3. Review the condition report with tenants & negotiate any differences in opinion.  
  4. Share your approach to tracking the condition of a unit, explaining what you see as damage.
  5. Discuss how you treat the return of security deposits.  Tenants are highly motivated to have their entire deposit refunded quickly. Communicate your expectations clearly and most will leave the rental in good condition.
  6. Have the new tenant move-in checklist filled out before you hand-over keys, and definitely before move-in.  (Again, I’ve been lazy – but no more!)  
  7. Fill out the checklist at the same time you sign the lease with a new tenant so that you don’t get into a situation where a lease has been signed, payment made, and you hit an impasse.  Record the condition of the unit and make the checklist part of the formal rental agreement.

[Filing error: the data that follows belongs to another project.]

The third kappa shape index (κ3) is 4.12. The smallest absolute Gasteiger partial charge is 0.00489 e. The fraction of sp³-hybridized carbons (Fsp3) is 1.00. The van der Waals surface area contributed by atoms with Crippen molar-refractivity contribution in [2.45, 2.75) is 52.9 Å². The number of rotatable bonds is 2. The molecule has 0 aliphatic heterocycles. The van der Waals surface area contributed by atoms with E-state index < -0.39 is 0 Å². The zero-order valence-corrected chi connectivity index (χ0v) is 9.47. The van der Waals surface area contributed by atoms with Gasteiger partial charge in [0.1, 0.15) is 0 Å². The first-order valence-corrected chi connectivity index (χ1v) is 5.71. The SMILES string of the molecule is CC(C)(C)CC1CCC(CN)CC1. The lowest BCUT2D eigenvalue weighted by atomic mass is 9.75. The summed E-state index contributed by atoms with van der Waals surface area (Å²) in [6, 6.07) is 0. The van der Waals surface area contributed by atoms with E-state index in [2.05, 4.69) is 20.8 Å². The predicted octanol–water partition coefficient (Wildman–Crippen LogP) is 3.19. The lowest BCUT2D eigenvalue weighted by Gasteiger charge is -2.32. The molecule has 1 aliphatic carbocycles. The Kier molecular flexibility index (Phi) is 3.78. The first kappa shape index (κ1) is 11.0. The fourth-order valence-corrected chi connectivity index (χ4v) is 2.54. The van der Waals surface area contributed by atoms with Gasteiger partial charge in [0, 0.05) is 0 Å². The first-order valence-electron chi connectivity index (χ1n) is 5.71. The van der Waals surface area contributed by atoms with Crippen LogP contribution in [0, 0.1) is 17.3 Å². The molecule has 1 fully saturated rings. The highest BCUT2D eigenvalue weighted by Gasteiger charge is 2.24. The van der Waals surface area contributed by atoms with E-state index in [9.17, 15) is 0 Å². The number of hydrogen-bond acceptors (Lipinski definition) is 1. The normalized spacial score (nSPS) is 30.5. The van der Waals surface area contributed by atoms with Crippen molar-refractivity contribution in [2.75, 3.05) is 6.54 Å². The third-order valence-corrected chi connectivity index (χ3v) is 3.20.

Software products can help streamline the inspection process

Several software providers offer products to make the tenant move-in inspection process fast, easy, and official. The best property management inspection software is usually part of an app, which speeds up completion of the move-in condition checklist. These apps are great tools at move-out and for periodic inspections as well, allowing you to track the condition of the rental.  

Related topic: Property Management Software products, and the best reasons to use them.

Advantages of an app-based tenant move-in checklist

  1. Room-by-room a new tenant can easily record the condition of each element of the rental.
  2. Take photos of existing conditions. When a tenant is moving out you can compare with these against the conditions at that time, allowing you to charge tenants for damages they’ve done during tenancy.